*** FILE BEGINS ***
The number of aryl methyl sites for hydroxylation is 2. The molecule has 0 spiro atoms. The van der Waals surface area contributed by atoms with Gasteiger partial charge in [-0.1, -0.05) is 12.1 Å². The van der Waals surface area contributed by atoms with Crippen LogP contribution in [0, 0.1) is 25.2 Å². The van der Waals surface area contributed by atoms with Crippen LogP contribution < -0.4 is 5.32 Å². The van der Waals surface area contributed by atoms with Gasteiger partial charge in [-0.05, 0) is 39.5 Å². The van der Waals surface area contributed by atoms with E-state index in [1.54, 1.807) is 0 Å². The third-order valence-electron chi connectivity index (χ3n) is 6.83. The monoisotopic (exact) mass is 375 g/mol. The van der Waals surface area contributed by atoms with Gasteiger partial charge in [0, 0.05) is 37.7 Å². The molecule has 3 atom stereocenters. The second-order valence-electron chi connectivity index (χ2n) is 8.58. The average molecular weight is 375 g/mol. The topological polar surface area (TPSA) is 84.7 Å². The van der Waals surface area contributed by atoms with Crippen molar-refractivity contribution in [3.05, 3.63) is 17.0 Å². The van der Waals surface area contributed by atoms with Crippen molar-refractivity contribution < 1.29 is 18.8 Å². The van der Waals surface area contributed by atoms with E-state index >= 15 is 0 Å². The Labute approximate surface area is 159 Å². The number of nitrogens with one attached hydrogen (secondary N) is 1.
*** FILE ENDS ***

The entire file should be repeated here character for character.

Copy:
The number of aryl methyl sites for hydroxylation is 2. The molecule has 0 spiro atoms. The van der Waals surface area contributed by atoms with Gasteiger partial charge in [-0.1, -0.05) is 12.1 Å². The van der Waals surface area contributed by atoms with Crippen LogP contribution in [0, 0.1) is 25.2 Å². The van der Waals surface area contributed by atoms with Crippen LogP contribution < -0.4 is 5.32 Å². The van der Waals surface area contributed by atoms with Gasteiger partial charge in [-0.05, 0) is 39.5 Å². The van der Waals surface area contributed by atoms with E-state index in [1.54, 1.807) is 0 Å². The third-order valence-electron chi connectivity index (χ3n) is 6.83. The monoisotopic (exact) mass is 375 g/mol. The van der Waals surface area contributed by atoms with Gasteiger partial charge in [0, 0.05) is 37.7 Å². The molecule has 3 atom stereocenters. The second-order valence-electron chi connectivity index (χ2n) is 8.58. The average molecular weight is 375 g/mol. The topological polar surface area (TPSA) is 84.7 Å². The van der Waals surface area contributed by atoms with Crippen molar-refractivity contribution in [3.05, 3.63) is 17.0 Å². The van der Waals surface area contributed by atoms with Crippen molar-refractivity contribution < 1.29 is 18.8 Å². The van der Waals surface area contributed by atoms with E-state index >= 15 is 0 Å². The Labute approximate surface area is 159 Å². The number of nitrogens with one attached hydrogen (secondary N) is 1.